A larger home for the tiniest babies

         Dr. Lewis Rubin held baby Olivia Munoz before him and gazed at her with a smile.

         “You’re a big girl,” he told her as she stared back with wide, curious eyes.

         She is, indeed – thanks to Dr. Rubin and his colleagues. Olivia weighed only 1 pound, 1 ounce when she was born in her mother’s 23rd week of pregnancy. She was among the sickest and most fragile of babies. Dr. Rubin, who holds USF’s Pamela S. and Leslie M. Muma Endowed Chair in Neonatology, knew she faced long odds to survive.


Now nine months old, Olivia Munoz, here with dad Roberto Munoz and mom Jasmine Brito, is up to 11 pounds, 12.1 ounces.

         But nine months after her birth, Olivia is thriving. And so she returned Tuesday to Tampa General Hospital for a celebration: a tour of the new Jennifer Leigh Muma Neonatal Intensive Care Unit, a partnership of USF Health and Tampa General that will give more babies like Olivia the best possible chance at a healthy life.

        “We truly look at this as a remarkable day for the NICU, as well as the greater Tampa Bay community,” Dr. Rubin told the crowd. “We will not only provide excellent care for newborns, but we’re also focused on research and improvement of that care.”

         “High-tech, high-touch” is how Dr. Rubin, medical director of the NICU, likes to describe the new unit: a facility that links the best and newest technology to care for sick and premature babies with a more comforting, nurturing environment for those babies and their families.


Dr. Lewis Rubin says Olivia, born in her mother’s 23rd week of pregnancy, is doing remarkably well.

         Once the unit opens, it will have 82 individual neonatal beds, as well as a separate 12-bed transitional area. The facility is designed to help babies stay in a quiet, dark, stress-free environment. Rooms have dimmer switches, rubber floors and calm blue and green tones. Pull-out recliners will allow parents to spend more time with their babies. A separate lounge area will have a laundry, showers and a kitchen.

        Two special “Caroline’s Rooms” are designed to allow parents and friends to go for family meetings, quiet time, or prayer.

        Technology is designed to help the babies as well. A large room can support three babies who need to go on heart-lung bypass or hemodialysis. Patient care providers will carry their own wireless communication devices. Babies will be continually monitored.


The private rooms in the new NICU allow babies to rest in a more soothing environment. A few rooms are equipped with moveable walls for families with twins.  

      Most of the unit, with 68 beds, will open Nov. 30. The rest will open soon after.

         The $35 million new unit was is funded in part by a $6 million gift from the Mumas, who made the donation in memory of their daughter, Jennifer Leigh Muma, who died in a neonatal nursery.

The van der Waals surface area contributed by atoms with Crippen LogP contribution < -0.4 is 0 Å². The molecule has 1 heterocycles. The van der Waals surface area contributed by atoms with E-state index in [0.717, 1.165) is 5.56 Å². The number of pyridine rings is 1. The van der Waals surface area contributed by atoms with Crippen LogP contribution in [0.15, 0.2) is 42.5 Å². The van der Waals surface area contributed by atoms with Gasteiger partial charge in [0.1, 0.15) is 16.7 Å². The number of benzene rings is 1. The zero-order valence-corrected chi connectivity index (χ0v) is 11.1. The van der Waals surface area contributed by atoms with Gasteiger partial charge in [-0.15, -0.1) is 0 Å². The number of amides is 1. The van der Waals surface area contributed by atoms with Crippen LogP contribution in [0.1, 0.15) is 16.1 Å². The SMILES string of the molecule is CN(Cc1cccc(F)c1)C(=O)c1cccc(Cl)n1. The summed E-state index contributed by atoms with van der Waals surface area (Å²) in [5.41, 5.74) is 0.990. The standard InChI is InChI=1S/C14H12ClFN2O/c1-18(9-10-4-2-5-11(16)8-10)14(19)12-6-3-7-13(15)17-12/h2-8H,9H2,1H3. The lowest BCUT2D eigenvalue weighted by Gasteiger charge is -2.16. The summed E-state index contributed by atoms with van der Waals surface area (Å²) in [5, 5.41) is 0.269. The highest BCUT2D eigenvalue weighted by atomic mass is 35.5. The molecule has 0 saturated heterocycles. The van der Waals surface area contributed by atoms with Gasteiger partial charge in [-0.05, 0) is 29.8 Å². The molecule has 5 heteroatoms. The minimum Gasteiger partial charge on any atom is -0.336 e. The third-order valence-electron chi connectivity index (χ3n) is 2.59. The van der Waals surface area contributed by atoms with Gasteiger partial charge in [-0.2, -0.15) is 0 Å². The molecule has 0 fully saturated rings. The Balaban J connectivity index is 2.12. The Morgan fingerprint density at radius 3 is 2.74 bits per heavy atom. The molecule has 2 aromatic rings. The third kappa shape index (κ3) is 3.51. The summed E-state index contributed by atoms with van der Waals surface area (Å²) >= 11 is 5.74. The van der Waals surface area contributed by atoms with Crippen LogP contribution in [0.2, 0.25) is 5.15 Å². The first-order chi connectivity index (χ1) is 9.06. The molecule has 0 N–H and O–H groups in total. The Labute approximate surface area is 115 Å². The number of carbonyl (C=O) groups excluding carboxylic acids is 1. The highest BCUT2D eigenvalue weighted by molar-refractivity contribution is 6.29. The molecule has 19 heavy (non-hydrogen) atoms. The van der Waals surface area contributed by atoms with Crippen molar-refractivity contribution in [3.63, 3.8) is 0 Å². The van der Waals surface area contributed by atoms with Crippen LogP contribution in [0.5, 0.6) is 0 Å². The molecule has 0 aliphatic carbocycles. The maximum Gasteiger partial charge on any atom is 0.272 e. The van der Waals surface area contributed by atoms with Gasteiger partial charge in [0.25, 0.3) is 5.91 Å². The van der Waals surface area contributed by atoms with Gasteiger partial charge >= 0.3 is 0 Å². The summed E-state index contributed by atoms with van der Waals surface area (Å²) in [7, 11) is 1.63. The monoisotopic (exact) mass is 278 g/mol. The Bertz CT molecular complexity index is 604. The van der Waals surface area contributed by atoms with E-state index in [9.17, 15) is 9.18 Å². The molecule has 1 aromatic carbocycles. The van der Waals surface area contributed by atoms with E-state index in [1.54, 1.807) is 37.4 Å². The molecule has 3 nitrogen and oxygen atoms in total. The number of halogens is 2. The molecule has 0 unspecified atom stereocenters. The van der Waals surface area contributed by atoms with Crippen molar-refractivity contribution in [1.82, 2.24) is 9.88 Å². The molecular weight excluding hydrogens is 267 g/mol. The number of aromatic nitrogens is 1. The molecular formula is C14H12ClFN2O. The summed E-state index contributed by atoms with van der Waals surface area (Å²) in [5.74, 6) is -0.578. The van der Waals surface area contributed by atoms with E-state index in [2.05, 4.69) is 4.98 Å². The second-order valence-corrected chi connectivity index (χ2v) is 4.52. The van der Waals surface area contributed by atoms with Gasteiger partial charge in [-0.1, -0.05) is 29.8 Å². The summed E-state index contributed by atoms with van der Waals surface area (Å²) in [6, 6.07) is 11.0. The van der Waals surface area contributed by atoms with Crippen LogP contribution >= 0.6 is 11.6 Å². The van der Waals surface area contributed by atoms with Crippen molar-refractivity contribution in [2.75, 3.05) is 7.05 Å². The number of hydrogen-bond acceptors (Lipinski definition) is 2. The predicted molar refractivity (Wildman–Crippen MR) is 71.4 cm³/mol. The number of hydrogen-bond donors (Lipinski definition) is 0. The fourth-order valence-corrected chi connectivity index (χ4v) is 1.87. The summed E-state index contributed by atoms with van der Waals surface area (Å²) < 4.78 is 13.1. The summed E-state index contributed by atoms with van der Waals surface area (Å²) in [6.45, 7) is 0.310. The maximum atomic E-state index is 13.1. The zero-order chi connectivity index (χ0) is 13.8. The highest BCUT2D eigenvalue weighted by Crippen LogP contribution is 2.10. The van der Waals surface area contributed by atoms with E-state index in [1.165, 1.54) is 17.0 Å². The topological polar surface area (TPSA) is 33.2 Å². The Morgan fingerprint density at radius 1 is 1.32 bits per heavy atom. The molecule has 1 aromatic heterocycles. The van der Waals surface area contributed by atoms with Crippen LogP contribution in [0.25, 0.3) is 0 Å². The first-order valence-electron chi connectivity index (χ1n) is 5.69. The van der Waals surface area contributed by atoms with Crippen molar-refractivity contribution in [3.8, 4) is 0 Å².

“The Mumas have given not just funds and support, but their hearts and their time,” said Deana Nelson, chief operating officer of Tampa General Hospital, at Tuesday’s tour.

          Pamela Muma said she’s excited to see the project so close to completion.

         “It’s been a passion of mine for over 20 years,” she said. “I am so excited that together with Tampa General and USF Health, we were able to put this together, and put in a new NICU, and bring in one of the finest neonatologists in the country with Dr. Rubin.”

          Her goal, she said, is to have the entire 55,000 square feet unit provide a more comfortable and hopeful space – from the mural of children on the walls to the quieter and more spacious, private surroundings.

        “We’re hoping it will become the finest in the Southeast and hopefully in the U.S.,” Pam Muma said. “It’s just going to be a healthier environment for the sickest babies and their families.”


Lakeland resident Linda Walther Snavely, an artist and children’s book illustrator, puts the final touches on a mural for the NICU.

       For Dr. Robert Nelson, USF professor and chair of pediatrics, the difference between the private rooms of the new NICU and the cramped open bay of the old one is stark.

         “I’ve been here almost 18 years, and it’s been all of our dreams over that time that we could have what we’re going to have in a few weeks,” Dr. Nelson said. “The quality of care, the experience of the families will be steps above what is possible in the old unit. It almost makes me wish I was at the beginning of my career.”

         The day Olivia was born, she was only 10 1 /2 inches long and her skin was paper-thin.  Her mom, Jasmine Brito, still carries a picture of her first day of life, showing how her little body was dwarfed by a diaper nearly as big as she was, a blindfold to protect her delicate eyes and a tangle of tubes. Dr. Rubin explained all the problems Olivia could face to her parents.


Dr. Rubin talks with the press about his hopes for the new NICU and thanks the Muma family.

        “Dr. Rubin was in the picture since day one,” Brito said. “He was always so open with us, and quick to explain everything for us, right up until the day she was discharged. He’s amazing.”

         Now, months after Olivia finally got to go home, the family has returned, snapping photos and inspecting the new NICU.

         “We are truly honored and grateful to have Olivia and excited to see the NICU,” Brito said.

– Story by Lisa Greene, photos by Eric Younghans, USF Health Communications